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The Cinema of Iceland

Between Tradition and Liquid Modernity

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Sebastian Jakub Konefał

The last decade was an exceptional period for the Icelandic cinema. The films produced during this time have won many prestigious awards at international festivals. Cinematic images of Iceland eclectically interlace myths, stereotypes and postmodern means of expression. At first glance, the local films obsessively repeat the same themes which might be incomprehensible for a foreign viewer. However, academic research on the most interesting motion pictures creates an opportunity to study the birth and development of small, but energetic and ambitious cinematography. Such an experience also allows analyzing problems related to the system of film production in this sparsely populated country and helps identify challenges during the process of introducing a local culture abroad. Finally, studying Icelandic cinema gives a chance to go on the audiovisual journey through the fascinating culture and unique landscapes.

The author of the book analyses popular topics and narrative strategies in Icelandic films. The research covers local versions of black comedies, road movies and crime stories as well as different figures connected with the motif of struggle between tradition and modernity.

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Appendix: Tradition and Liquid Modernity in Documentary Cinema

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Introduction

Contemporary Icelandic creators of feature films look for their own methods of expression and need to cope with an unfavorable funding, production and promotion systems. Documentary cinema does not have similar problems. Due to digital recording techniques, it does not require high funding and is able to sensitively look for themes that may attract people who are not familiar with the Icelandic culture and history. What is interesting, many non-fiction productions try to creatively reinterpret some problems and motifs that are characteristic for the Icelandic culture and related to the specific perception of changes taking place in the national identity. The postmodern figures of this identity are often transformed into an intriguing fusion of tradition and modernity358. It is significant that in contrary to the feature movies, often too hermetic in their themes, many documentaries are designed in the form of audiovisual equivalents of cultural-touristic guidebooks, which present the bright and dark sides of Icelandic life to foreign audiences. This chapter is focused on the clashes between the ideologized traditional discourses and modernity, and on the adjustment of the Icelandic cinema to various forms of universalized movie documentalism.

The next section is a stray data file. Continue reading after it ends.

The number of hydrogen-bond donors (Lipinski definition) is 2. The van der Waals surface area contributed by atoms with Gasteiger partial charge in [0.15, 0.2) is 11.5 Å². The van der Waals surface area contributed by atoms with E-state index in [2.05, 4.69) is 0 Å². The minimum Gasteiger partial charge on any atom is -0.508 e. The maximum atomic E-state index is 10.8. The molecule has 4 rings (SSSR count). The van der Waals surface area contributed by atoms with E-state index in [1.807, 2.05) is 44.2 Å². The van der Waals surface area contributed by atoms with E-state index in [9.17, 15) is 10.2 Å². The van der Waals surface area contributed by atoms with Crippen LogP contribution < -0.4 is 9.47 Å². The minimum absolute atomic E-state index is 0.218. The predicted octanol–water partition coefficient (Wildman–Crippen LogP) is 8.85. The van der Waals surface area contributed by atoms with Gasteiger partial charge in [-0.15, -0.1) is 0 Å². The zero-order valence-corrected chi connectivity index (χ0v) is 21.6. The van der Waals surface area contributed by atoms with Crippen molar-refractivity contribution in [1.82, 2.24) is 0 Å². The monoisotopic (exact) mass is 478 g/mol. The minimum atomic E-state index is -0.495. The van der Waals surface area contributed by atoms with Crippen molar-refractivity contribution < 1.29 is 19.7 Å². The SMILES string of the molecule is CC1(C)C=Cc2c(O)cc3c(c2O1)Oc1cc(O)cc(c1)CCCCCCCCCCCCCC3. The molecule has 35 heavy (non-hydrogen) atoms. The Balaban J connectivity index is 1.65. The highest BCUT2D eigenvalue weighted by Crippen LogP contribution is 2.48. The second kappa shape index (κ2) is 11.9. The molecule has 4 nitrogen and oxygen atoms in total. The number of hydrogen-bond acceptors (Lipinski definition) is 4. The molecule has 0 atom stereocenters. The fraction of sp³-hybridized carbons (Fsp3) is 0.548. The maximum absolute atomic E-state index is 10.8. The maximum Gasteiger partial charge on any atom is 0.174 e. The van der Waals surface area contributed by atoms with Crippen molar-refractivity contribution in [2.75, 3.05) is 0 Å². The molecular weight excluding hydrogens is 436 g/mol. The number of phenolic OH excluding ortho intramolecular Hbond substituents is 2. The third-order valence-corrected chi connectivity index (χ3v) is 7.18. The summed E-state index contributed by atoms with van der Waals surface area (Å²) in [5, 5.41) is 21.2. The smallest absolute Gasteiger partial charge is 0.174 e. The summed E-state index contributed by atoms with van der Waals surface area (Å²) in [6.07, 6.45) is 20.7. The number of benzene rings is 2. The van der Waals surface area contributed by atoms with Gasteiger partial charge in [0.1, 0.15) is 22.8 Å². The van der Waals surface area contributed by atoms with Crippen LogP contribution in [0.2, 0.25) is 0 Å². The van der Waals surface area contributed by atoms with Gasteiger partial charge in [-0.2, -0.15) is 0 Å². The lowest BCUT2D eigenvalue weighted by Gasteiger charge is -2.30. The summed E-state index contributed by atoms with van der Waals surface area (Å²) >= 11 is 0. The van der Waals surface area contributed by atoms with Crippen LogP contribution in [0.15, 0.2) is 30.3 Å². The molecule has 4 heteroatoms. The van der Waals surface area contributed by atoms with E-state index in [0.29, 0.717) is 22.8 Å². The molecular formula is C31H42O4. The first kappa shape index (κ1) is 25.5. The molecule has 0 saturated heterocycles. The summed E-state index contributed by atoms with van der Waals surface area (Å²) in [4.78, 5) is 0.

Part 1. Reinterpretation of the Elements of National Discourse

As I mentioned a few times before, the “tourist gaze”359 is an interesting strategy adopted to present the culture of a given country, which is often used by the Icelandic filmmakers. This concept takes the viewers to an “audiovisual trip”, showing them the...

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